Arlene Martel

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Arlene Martel
Arlene Martel 2011.jpg
Arlene Martel, with photos of her various roles, at 2011 Star Trek convention
Arline Greta Sax

(1936-04-14)April 14, 1936
DiedAugust 12, 2014(2014-08-12) (aged 78)
OccupationActress, screenwriter
Years active1958–2013
Notable work
T'Pring on Star Trek
Tiger on Hogan's Heroes
Spouse(s)Robert Palmer (divorced)
Jerry Douglas
(m. 1962; div. 1973)

Matthew B. Schoen
(m. 1980; div. 1988)
Arlene Martel as T'Pring from the Star Trek episode "Amok Time" (1967)

Arlene Martel (born Arline Greta Sax, April 14, 1936 – August 12, 2014) was an American actress, writer, and acting coach. Prior to 1964, she was frequently billed as Arline Sax or Arlene Sax. Casting directors, among other Hollywood insiders, referred to Martel as "the Chameleon," because her appearance and her proficiency with accents and dialects enabled her to portray characters of a wide range of races and ethnicities.[2]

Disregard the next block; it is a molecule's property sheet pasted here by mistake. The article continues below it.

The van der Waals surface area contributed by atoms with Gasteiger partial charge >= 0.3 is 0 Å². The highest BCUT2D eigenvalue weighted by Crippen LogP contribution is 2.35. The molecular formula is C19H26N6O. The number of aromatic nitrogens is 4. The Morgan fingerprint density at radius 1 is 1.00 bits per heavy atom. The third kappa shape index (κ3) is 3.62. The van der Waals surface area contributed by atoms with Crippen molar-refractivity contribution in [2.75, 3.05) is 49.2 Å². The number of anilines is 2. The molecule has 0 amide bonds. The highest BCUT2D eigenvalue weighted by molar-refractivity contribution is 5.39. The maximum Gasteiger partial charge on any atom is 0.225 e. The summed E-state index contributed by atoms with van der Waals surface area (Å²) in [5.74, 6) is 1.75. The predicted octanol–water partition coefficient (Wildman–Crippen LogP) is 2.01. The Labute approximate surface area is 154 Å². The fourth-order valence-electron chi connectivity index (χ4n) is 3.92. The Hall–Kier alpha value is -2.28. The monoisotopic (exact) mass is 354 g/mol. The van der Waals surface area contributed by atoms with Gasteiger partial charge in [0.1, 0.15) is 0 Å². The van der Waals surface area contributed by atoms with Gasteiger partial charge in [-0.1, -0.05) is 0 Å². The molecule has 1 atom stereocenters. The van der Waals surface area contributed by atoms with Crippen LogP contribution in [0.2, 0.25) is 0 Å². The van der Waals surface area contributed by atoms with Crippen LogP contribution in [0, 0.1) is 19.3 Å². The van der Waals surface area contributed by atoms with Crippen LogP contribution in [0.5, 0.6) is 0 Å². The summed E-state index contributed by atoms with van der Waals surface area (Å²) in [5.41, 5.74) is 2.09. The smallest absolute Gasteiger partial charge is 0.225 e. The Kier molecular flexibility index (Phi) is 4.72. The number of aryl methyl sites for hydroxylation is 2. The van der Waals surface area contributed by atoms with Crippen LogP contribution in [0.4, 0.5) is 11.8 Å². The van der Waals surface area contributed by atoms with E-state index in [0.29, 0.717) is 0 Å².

The daughter of Austrian Jewish immigrants, Martel was billed as "Arline Sax" during the early years of her television career.

Two of her earliest appearances were in The Twilight Zone TV series. The first was the episode "What You Need" as a woman in the bar . She also appeared, billed as Arline Sax, in the episode "Twenty Two", as a nurse who repeatedly utters the sinister phrase "Room for one more, Honey!" at the entrance to a hospital morgue and at the door of a doomed airplane.

She appeared in a 1960 episode of The Rebel titled "The Hunted" in which she had a scene with Leonard Nimoy, before Star Trek. She was also featured in two 1961 episodes of Route 66: "Legacy for Lucia", in which she had the title role of a Sicilian girl who inherits an American soldier's estate, and "The Newborn," in which she played a mother who dies in childbirth. She appeared in an episode of the TV series Hong Kong in 1961, opposite Rod Taylor.

In 1962, she made the first of two appearances on Perry Mason, as Fiona Cregan in "The Case of the Absent Artist." Later, she guest starred as Sandra Dunkel in "The Case of the Dead Ringer" (1966), in which, aside from his role as Mason, Raymond Burr played the actual murderer, Grimes.